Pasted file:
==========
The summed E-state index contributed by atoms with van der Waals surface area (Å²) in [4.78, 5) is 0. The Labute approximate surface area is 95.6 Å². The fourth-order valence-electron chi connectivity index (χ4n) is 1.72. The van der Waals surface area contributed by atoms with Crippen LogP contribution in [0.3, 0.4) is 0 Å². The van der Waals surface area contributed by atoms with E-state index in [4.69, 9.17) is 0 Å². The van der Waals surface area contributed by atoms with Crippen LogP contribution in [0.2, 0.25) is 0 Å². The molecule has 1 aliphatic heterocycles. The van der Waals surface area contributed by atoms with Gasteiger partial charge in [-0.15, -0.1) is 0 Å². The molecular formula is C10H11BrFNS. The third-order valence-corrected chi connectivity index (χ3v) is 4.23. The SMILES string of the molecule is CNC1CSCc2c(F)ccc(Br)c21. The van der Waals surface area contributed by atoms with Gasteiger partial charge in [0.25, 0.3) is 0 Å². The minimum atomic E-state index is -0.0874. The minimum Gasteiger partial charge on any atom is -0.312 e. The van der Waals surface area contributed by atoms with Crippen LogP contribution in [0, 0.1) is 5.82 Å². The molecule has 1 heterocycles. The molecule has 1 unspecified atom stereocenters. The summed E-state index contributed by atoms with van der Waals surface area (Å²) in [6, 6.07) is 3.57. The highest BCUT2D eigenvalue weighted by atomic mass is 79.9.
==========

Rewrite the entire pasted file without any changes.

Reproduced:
The summed E-state index contributed by atoms with van der Waals surface area (Å²) in [4.78, 5) is 0. The Labute approximate surface area is 95.6 Å². The fourth-order valence-electron chi connectivity index (χ4n) is 1.72. The van der Waals surface area contributed by atoms with Crippen LogP contribution in [0.3, 0.4) is 0 Å². The van der Waals surface area contributed by atoms with E-state index in [4.69, 9.17) is 0 Å². The van der Waals surface area contributed by atoms with Crippen LogP contribution in [0.2, 0.25) is 0 Å². The molecule has 1 aliphatic heterocycles. The van der Waals surface area contributed by atoms with Gasteiger partial charge in [-0.15, -0.1) is 0 Å². The molecular formula is C10H11BrFNS. The third-order valence-corrected chi connectivity index (χ3v) is 4.23. The SMILES string of the molecule is CNC1CSCc2c(F)ccc(Br)c21. The van der Waals surface area contributed by atoms with Gasteiger partial charge in [0.25, 0.3) is 0 Å². The minimum atomic E-state index is -0.0874. The minimum Gasteiger partial charge on any atom is -0.312 e. The van der Waals surface area contributed by atoms with Crippen LogP contribution in [0, 0.1) is 5.82 Å². The molecule has 1 heterocycles. The molecule has 1 unspecified atom stereocenters. The summed E-state index contributed by atoms with van der Waals surface area (Å²) in [6, 6.07) is 3.57. The highest BCUT2D eigenvalue weighted by atomic mass is 79.9.